"I invited five women to spend several days with our team in a theatre. Within this protected space, we try to figure out what connects them. They are in their 20s, actresses, and four years ago they participated in the same audition, in which they experienced systematic abuse of a sexual and violent nature, as did hun­dreds of others. I was one of the contenders. As many of my colleagues, I wanted to forget this day as quickly as possible. But since the director con­tinued his abuse by using the audition material to edit a whole new movie, there is currently a legal battle between  the  production company and  the actresses taking  place. Not  much has yet reached the public. Today, I myself study directing and explore with the women in The Case You what occurred back then, how this was possible for it to happen and what it now means for our lives and our work.” (Alison Kuhn)

I am Anastasia, documentary by Thomas Ladenburger

(Germany 2019, 1h 35min). In competition at Dokfest Munich 2019. 
 

This is the story of Anastasia Biefang, lieutenant colonel in the German military, who was assigned male at birth. At the height of her career she decides to finally come out as transgender. Much to her surprise, she does not face any negative consequences in her career. After her transition she becomes the first female commander in the history of the German military, leading a German armed forces’ battalion for cyber and information domain services. The film follows her male-to-female transition and observes her taking over her duties as a commander. Anastasia is not the only one transitioning – her battalion also has work to do face up to changes in their mentality.


More on the Directors

Evelyn Schmidt, born 1949 in Görlitz, East Germany, studied at Film Academy Babelsberg under Konrad Wolf. She worked for East Germany’s film studio DEFA until its dissolution in 1991. Her first feature was shown at the (West German) Berlinale but her sophomore film The Bicycle was censored from screening abroad. It is now considered one of the most important examples of realism and a rare female-helmed film in East German filmmaking.

Helke Sander, born 1937 in Berlin, is a feminist director, author, actress, and activist. She is known primarily for her documentary work and crucial contributions to the women's movement in the seventies and eighties. She is considered to have started the "new" feminist movement in Germany with her passionate 1968 speech at the Socialist German Students Conference. Sander resigned from the West Berlin Academy of Arts for its "misogyny, nepotism, and corruption” and then taught for 20 years at the Hamburg Academy of Fine Arts. The Subjective Factor chronicles the difficult origins of the second wave women's movement. Sander's portrayal shows Leftist males run a commune while women are relegated to domestic duties and denied participation. The filmmaker's use of the female voice-over was a marker of progressive film making at the time.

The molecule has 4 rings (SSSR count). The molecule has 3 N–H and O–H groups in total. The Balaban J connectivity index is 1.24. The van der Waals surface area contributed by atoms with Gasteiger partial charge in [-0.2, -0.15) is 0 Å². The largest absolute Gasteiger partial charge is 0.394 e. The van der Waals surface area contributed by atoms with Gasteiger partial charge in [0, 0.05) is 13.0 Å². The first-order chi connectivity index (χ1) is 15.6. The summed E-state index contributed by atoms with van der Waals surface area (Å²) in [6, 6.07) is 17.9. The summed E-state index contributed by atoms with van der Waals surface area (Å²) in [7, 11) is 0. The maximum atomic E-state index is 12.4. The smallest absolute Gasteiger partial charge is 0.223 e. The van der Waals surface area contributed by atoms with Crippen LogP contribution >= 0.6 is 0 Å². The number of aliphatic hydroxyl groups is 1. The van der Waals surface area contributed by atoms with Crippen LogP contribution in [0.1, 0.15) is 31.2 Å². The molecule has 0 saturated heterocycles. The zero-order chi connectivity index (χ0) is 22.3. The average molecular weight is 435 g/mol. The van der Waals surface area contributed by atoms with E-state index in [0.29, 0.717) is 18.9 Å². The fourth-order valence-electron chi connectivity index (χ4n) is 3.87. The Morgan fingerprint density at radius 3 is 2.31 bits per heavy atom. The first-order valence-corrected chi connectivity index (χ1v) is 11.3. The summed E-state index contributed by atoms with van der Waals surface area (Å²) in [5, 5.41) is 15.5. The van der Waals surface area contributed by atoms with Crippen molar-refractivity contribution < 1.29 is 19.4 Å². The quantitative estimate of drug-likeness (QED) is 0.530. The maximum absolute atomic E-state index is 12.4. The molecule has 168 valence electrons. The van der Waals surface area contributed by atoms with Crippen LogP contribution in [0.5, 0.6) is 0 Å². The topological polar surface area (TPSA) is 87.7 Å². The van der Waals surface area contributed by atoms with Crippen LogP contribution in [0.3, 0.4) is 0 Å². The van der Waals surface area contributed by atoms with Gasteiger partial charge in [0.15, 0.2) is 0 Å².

Maryam Zaree was born in Tehran in 1983. She grew up in Frankfurt and studied acting at the Film University Babelsberg. She has appeared as an actress in the TV series “4 Blocks” (winning her a Grimme Award) and the films “Transit” and "Undine" by Christian Petzold as well as Germany’s Oscar submission “System Crasher." She also works as a playwright and director. Her directorial debut “Born in Evin” premiered at the 2019 Berlinale and won Best Film at the Perspektive Deutsches Kino. She is currently on screen in the TV series "Legal Affairs."
Ines Johnson-Spain is an independent German-Togolese filmmaker based in Berlin. She studied Religions at Free University Berlin and Fine Arts at University of the Arts Berlin. In 2002 she started developing documentary film projects. Her work focuses on intimate portraits that explore themes of identity and belonging.

Alison Kuhn is a German actress, writer and director, born in 1995 in Saarbrücken, Germany. Kuhn graduated from drama school in Cologne and now lives in Berlin. In 2017 she won the national award for young poetry "lyrix" and has since attended writers workshops at Literary Colloquium Berlin as well as studying directing at Film Academy Babelsberg. Her first feature length documentary "The Case You" celebrated its world premiere at IDFA 2020 and has garnered attention at major European film festivals. 

Thomas Ladenburger was born in 1975 in Ellwangen, Germany. He majored in Interdisciplinary Media from the San Francisco Art Institute and received his masters from the University of the Arts Berlin. Ladenburger works for TV and film productions as a cameraman and sound recorder as well as realizing and producing his own films.


Part of the Goethe-Institut focus on feminisms